Prague has been a popular destination for Americans ever since the fall of communism in 1989. The early ’90s saw a huge influx of young Americans that caused quite a stir at the time and spawned dozens of articles about Prague being the new “Paris of the ’90s” (a conscious invocation of Hemingway’s days in Paris in the 1920s).
That ‘Paris’ never really materialized but those early Yankee pioneers introduced many cultural innovations, such as bookstore/coffeehouses, hamburgers, maple syrup, peanut butter, coffee to go, that remain popular to this day. The influx even spawned a bunch of “Young Americans in Prague” jokes that poked fun at Americans’ good-naturedness and general cluelessness when it comes to learning languages that are still funny today. My favorite one goes like this:
Q: How many “Young Americans in Prague” does it take to change a light bulb?
A: What’s the word for “light bulb”?
Today, Americans are still coming to Prague in large numbers, but the type of traveler has widened to include not just college kids but people of all ages and walks of life. “Danube River” cruises, in particular, have become immensely popular, bringing many older Americans to the city, despite the fact the Danube River does not actually flow through Prague, but I digress.
That early love affair, if that’s the right word, between Americans and Czechs is still intact. Americans tend to ‘ooh and aah’ over the architecture, the beer and the chance to buy ‘local’ goods like wooden puppets, crystal and jewelry, particularly and curiously amber, since the Czech Republic does not actually produce amber.
Casual interactions between visiting Americans and Czechs are usually pretty smooth, but there are many cultural differences between the two that hide below the surface. It’s nothing too extreme, but here are a few pieces of advice I usually share with visitors from my homeland to avoid any potential friction:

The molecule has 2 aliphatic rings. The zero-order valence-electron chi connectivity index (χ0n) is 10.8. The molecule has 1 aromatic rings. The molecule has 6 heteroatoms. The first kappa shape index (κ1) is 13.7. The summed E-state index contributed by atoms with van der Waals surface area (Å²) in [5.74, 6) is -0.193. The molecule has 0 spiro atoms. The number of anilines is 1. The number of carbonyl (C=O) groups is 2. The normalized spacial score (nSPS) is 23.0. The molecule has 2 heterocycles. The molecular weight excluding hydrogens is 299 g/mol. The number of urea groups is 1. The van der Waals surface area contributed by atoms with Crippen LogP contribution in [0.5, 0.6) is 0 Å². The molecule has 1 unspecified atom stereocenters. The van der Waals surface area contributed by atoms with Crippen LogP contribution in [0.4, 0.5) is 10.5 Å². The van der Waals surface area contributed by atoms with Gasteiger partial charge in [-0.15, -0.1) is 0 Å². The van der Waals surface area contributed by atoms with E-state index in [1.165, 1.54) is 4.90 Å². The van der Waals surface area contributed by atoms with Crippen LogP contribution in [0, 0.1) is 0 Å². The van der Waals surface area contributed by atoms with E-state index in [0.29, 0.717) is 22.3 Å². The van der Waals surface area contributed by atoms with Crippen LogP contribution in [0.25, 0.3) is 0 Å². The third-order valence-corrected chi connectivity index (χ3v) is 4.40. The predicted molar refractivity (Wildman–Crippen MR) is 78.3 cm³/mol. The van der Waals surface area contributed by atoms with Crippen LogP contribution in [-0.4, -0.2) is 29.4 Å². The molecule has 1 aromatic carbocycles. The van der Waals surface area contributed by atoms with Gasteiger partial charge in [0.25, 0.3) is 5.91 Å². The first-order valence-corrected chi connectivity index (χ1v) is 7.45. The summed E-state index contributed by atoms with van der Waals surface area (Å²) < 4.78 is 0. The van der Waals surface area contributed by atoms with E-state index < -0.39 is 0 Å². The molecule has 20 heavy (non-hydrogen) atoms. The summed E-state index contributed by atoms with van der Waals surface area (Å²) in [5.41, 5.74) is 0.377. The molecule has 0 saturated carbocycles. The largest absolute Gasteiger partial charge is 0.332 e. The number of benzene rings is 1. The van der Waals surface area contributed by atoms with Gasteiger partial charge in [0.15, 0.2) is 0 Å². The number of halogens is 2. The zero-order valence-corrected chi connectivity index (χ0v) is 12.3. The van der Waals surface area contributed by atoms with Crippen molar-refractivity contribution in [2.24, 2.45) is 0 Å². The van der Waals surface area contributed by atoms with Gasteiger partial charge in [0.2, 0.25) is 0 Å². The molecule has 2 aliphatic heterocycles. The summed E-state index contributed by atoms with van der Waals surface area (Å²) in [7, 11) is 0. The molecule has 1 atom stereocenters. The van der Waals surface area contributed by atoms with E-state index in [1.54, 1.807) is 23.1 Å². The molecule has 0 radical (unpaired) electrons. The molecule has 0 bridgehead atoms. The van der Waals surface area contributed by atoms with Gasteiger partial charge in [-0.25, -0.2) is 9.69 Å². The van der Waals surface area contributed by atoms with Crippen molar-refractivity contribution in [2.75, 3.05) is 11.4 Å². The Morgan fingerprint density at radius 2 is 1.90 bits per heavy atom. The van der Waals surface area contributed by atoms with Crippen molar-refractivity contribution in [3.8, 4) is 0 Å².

- Don’t expect overly friendly service in shops and restaurants. Americans tend to like animated store clerks and waiters, the kind who greet you at the door with a cheerful “Hi, can I help you?”. Not so in Prague. Czechs are far less interactive with strangers. In general, expect formal, correct service that borders on the impolite. One way to break the ice in a store is to greet the shop assistant on entering with a hearty “dobrý den” (hello).
- Give Czech food a chance. Sure, it’s loaded with calories and fat, but it can also be delicious (much in the way a home-cooked meal can be). Roast pork, in particular, is a specialty and goes great with dumplings and sauerkraut, and beer of course. Rest assured, there’s tons of Italian and other kinds of restaurants if you’re in the mood for something lighter. And there’s also plenty of fast food outlets (like KFC or “Mickey D’s”) if the kids are crying or if you’re in need of a temporary comfort zone.
- But (and this is a big but), be sure to choose the right side dish in a restaurant. This is a potential minefield. In the U.S., restaurant meals usually come as a package, including a salad as well as a main and side dish. In Czech restaurants, you normally order everything à la carte, meaning you’re on your own to pair mains with suitable sides (and the rules here are strict). In general, if the main dish comes with gravy, like goulash or roast pork, choose “knedliky” (dumplings). If there’s no gravy, like with “řízek” (fried pork or chicken schnitzel), go with potatoes. If in doubt, ask the waiter.
- Finally, don’t be afraid of Czech language. All those z’s and y’s and j’s make Czech a Scrabble player’s paradise (and, by the way, where are the vowels and what’s up with those accents?). Czech is not English (nor is it the French or Spanish we all learned in high school). The good news, however, is that no one expects you to know much Czech if you’re a short-term visitor. Our advice: learn “dobrý den” (hello) and “děkuji” (thank you), you won’t get too far in conversations with these two but they’ll earn you some instant, if short-lived street cred.